• GM patches OnStar hacking vulnerability

    July 30, 2015
    General Motors has quickly patched a security vulnerability that could have allowed hackers to breach the company’s OnStar RemoteLink system.

    The vulnerability was demonstrated by security researcher Samy Kamkar in a YouTube video. He claims to have found a way to locate, unlock and remote-start any vehicle with RemoteLink, after intercepting the communication between the mobile app and GM’s OnStar servers.

    “More technicals details to come at Defcon and in a future video,” the video notes.

    Before releasing full details, Kamkar reportedly worked with GM as the automaker developed a patch to prevent attacks using the method. The company has already implemented the fix, which apparently required server-side changes rather than new software installed to the vehicle itself.

    “GM product cybersecurity representatives have reviewed the potential vulnerability recently identified by Mr. Kamkar, and a fix has already been implemented to address this concern,” GM said in a statement to The Detroit News. “No additional action is required by our customers.”

    The issue has surfaced a week after Fiat Chrysler Automobiles dealt with a similar situation involving its Uconnect infotainment systems. A team of researchers had developed an exploit that allowed them to remotely control a Jeep Cherokee‘s brakes and steering. The company initially handled the problem quietly, crafting a software update to protect the infotainment systems, however the fix was later elevated to a formal safety recall affecting 1.4 million vehicles.

    Security researchers have become increasingly vocal in warning of the potential vulnerabilities in modern vehicles. Integrated cellular connections, Wi-Fi and Bluetooth all serve as potential avenues for attack, and security patches can be difficult to distribute across an entire fleet if owners must bring their vehicle to a dealer for a software update.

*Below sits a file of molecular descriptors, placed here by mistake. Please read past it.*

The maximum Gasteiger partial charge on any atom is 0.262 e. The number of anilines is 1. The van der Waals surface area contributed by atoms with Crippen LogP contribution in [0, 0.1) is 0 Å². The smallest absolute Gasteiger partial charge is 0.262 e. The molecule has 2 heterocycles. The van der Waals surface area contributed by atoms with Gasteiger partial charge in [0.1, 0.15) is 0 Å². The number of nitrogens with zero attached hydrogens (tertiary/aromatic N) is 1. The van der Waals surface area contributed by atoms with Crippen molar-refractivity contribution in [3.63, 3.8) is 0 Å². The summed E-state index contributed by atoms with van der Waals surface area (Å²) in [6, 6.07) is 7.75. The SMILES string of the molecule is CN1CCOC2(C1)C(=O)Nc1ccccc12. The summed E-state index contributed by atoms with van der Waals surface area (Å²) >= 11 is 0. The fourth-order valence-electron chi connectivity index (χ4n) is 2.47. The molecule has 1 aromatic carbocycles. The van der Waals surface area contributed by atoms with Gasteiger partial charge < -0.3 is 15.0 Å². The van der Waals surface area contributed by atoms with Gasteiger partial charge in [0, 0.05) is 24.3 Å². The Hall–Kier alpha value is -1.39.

“Cyber security is a global issue facing virtually every industry today, and a lot of work continues to been done at GM in this space,” GM said. “Our customers’ safety and security is paramount and we are taking a multi-faceted approach to secure in-vehicle and connected vehicle systems, monitor and detect cyber security threats, and design vehicle systems that can be updated with enhanced security as these potential threats arise.”

  • Lamborghini to show new ultra-exclusive model at Pebble Beach

    July 30, 2015
    Lamborghini is reportedly preparing to privately show a new ultra-exclusive model to a select group of collectors at the Pebble Beach Concours d’Elegance.

    Details remain scant, but an unnamed source has told Motor Trend the hypercar will likely see an extremely limited production run of 20 coupes and 10 roadsters. If production volume is any hint, the mystery model will follow in the footsteps of Lamborghini’s Reventon and Veneno (pictured).

    Sold in coupe and convertible form, the Veneno represents one of the Raging Bull’s most extravagant creations. Its 6.5-liter V12 engine, borrowed from the Aventador, was tuned to deliver 755 horsepower to all four wheels. Several years have passed since the company sold all 13 examples, each fetching more than $4 million, and the new mystery model will presumably be aimed at the same customers.